I got up around daylight and looked out the window. Sure enough the turkeys were all over the place and many toms were strutting around in full fanned tails. I let Cruiser loose and I got ready for a picture with the turkeys and Cruiser in the same frame. Well the tame turkeys aren’t so tame when a dog is loose. The turkeys took off running in every direction and didn’t look back. I got Cruiser headed toward three toms that went to the east and stayed on our property. They didn’t stay around for long and headed up the steep hill leading to the National Forest land to the south of us. I really wasn’t in the mood to go hill climbing with a camera and my gun in the mud. Cruiser wasn’t pushing the turkeys too hard and they didn’t start flying, but they didn’t quit running either. I followed the tracks of Cruiser and the turkeys in the mud and they kept heading up hill. I would see Cruiser once in a while pointing and tracking them, but the turkeys just kept running and didn’t stay around long enough for me to arrive.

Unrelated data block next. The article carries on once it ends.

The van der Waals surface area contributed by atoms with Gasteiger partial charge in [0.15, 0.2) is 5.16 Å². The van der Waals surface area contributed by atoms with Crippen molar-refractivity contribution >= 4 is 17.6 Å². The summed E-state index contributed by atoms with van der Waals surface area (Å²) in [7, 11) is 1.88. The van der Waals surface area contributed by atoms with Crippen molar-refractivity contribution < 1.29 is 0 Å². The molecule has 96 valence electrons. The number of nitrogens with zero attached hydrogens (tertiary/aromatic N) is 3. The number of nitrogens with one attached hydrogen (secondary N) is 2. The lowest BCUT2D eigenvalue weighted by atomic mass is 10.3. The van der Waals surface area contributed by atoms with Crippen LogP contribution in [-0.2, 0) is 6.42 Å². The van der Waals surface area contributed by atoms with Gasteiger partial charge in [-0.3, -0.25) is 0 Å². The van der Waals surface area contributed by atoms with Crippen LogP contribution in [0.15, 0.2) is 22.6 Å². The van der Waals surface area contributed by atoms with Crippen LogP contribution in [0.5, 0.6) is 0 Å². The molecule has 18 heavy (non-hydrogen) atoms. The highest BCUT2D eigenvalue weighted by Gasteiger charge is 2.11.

I ended up on top of the hill hoping the turkeys were not going south down the steep rocky slope to the National Forest. I was only up high for a short time because I could see Cruiser moving a couple hundred yards back down the hill heading northeast. This had only taken two hours so far, and I was planning on a ten minute hunt. The turkeys were nowhere to be seen, but Cruiser looked like he was still tracking them so I took off to a spot they looked like they might end up back on the southeast corner of our property. This was my favorite spot to sit and wait for the whitetails during the rut. When I got to the cut off spot I didn’t see any turkeys or Cruiser. I started down through the timber that was somewhat more open than the timber up on the hill. After twenty yards I found Cruiser pointing down the hill, but I didn’t see anything in front of him. I just couldn’t believe I couldn’t see a bird the size of a turkey. I just kept quiet and started looking closely in the direction Cruiser was pointing. Then I saw the red head of a big tom turkey. I wasn’t in range so I used some trees to keep the turkeys from seeing me and it was obvious they were looking at Cruiser, but since he was standing still they seemed to be still, as well.